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NEW YORK (
TheStreet) -- If
Apple(AAPL - Get Report) is serious about rapidly expanding its revenue stream from software and services, expanding iTunes Radio is a good place to start.
According to a report in
Bloomberg, Apple is looking to expand iTunes Radio, which it unveiled as part of iOS 7 in June to English-speaking countries outside the U.S. by early next year. The report mentions iTunes Radio, which had 11 million unique listeners when Apple
announced opening weekend sales for the new iPhone 5s/5c, will be coming to the U.K., Canada, New Zealand and Australia by early next year.
Apple, which is slated to report fiscal fourth-quarter results Oct. 28, has seen its revenue from software and services grow at a healthy rate. In Apple's
fiscal third-quarter report, revenue from iTunes software and services grew at a 25% year-over-year clip to $3.99 billion.
The iTunes platform has become a
valuable service for Apple. It now holds more than 500 million credit cards and valuable personal information -- consumer habits, preferences -- through the software.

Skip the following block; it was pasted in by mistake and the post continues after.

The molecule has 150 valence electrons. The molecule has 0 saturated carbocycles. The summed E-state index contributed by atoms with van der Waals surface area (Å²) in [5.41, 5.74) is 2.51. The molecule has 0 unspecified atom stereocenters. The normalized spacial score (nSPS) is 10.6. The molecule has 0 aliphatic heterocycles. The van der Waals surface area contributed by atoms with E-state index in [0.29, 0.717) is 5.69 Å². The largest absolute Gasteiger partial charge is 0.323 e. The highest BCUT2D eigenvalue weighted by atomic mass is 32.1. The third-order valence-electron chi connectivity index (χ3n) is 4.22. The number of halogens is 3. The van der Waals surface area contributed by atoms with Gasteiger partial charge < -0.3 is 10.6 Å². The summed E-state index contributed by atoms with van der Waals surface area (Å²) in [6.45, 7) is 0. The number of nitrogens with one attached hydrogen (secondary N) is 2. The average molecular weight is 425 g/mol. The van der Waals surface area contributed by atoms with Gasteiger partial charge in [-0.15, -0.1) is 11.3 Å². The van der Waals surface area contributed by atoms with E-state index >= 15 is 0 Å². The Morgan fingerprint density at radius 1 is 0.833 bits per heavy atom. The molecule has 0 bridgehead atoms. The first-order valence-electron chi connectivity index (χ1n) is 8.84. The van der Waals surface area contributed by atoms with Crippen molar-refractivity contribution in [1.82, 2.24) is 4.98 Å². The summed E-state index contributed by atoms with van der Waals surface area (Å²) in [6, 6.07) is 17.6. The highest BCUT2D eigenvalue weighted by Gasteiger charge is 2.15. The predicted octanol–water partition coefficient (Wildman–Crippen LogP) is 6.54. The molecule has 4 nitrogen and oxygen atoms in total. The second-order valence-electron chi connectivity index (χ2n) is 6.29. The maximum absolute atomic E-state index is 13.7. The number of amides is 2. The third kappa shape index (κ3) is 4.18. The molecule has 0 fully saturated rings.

The iTunes Radio streaming service generates revenue from advertisements. So far, the service has signed up such blue-chip advertisers as
Procter & Gamble(PG). The upcoming quarter will be the first time iTunes Radio affects Apple revenue, despite having been announced in June. Apple's new mobile operating system, iOS 7, became available for public download as of Sept. 18.
Internet radio industry leader
Pandora Media(P - Get Report) does not operate in the U.K. or Canada, though it does offer its services in Australia. As of the end of September, Pandora noted it had 72.7 million active listeners, an increase of 25% year over year. Many
industry watchers are speculating about whether it will be able to continue to grow marketshare in a more competitive environment where
Apple's iTunes Radio is the most potent threat.
There have been over 700 million iOS devices (iPhone, iPad, iPod) sold, according to CEO Tim Cook at Apple's recent iPhone announcement, suggesting that the potential for iTunes Radio is vastly greater than what is being seen now.
Last week, Eddy Cue, the Apple senior vice president in charge of iTunes, told the
Associated Press he wants to bring the streaming music service, which also allows you to purchase music from iTunes to more than 100 countries. In addition to moving on to other English-speaking countries,
Bloomberg noted Nordic countries are also being targeted.
Shares of Apple were higher in pre-market trading, gaining 0.33% to $489.38.
Written by Chris Ciaccia in New York